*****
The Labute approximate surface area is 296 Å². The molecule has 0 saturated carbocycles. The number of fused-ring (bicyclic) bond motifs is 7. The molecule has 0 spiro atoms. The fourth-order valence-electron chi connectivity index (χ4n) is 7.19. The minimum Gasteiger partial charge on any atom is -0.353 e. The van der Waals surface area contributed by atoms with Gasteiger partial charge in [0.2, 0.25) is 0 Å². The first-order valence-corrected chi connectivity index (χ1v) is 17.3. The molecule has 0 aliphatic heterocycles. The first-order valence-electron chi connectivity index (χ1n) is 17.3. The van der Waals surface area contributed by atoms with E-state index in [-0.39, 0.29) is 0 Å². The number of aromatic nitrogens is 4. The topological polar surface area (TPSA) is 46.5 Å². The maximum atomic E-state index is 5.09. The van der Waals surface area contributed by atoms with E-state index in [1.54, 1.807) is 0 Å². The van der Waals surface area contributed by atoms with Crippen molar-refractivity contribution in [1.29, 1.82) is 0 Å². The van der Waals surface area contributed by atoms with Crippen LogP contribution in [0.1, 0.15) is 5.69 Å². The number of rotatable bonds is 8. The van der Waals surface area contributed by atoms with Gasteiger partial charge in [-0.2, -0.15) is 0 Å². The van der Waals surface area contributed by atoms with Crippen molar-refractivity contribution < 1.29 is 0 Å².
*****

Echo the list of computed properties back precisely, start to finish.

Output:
The Labute approximate surface area is 296 Å². The molecule has 0 saturated carbocycles. The number of fused-ring (bicyclic) bond motifs is 7. The molecule has 0 spiro atoms. The fourth-order valence-electron chi connectivity index (χ4n) is 7.19. The minimum Gasteiger partial charge on any atom is -0.353 e. The van der Waals surface area contributed by atoms with Gasteiger partial charge in [0.2, 0.25) is 0 Å². The first-order valence-corrected chi connectivity index (χ1v) is 17.3. The molecule has 0 aliphatic heterocycles. The first-order valence-electron chi connectivity index (χ1n) is 17.3. The van der Waals surface area contributed by atoms with E-state index in [-0.39, 0.29) is 0 Å². The number of aromatic nitrogens is 4. The topological polar surface area (TPSA) is 46.5 Å². The maximum atomic E-state index is 5.09. The van der Waals surface area contributed by atoms with E-state index in [1.54, 1.807) is 0 Å². The van der Waals surface area contributed by atoms with Crippen molar-refractivity contribution in [1.29, 1.82) is 0 Å². The van der Waals surface area contributed by atoms with Crippen LogP contribution in [0.1, 0.15) is 5.69 Å². The number of rotatable bonds is 8. The van der Waals surface area contributed by atoms with Gasteiger partial charge in [-0.2, -0.15) is 0 Å². The van der Waals surface area contributed by atoms with Crippen molar-refractivity contribution < 1.29 is 0 Å².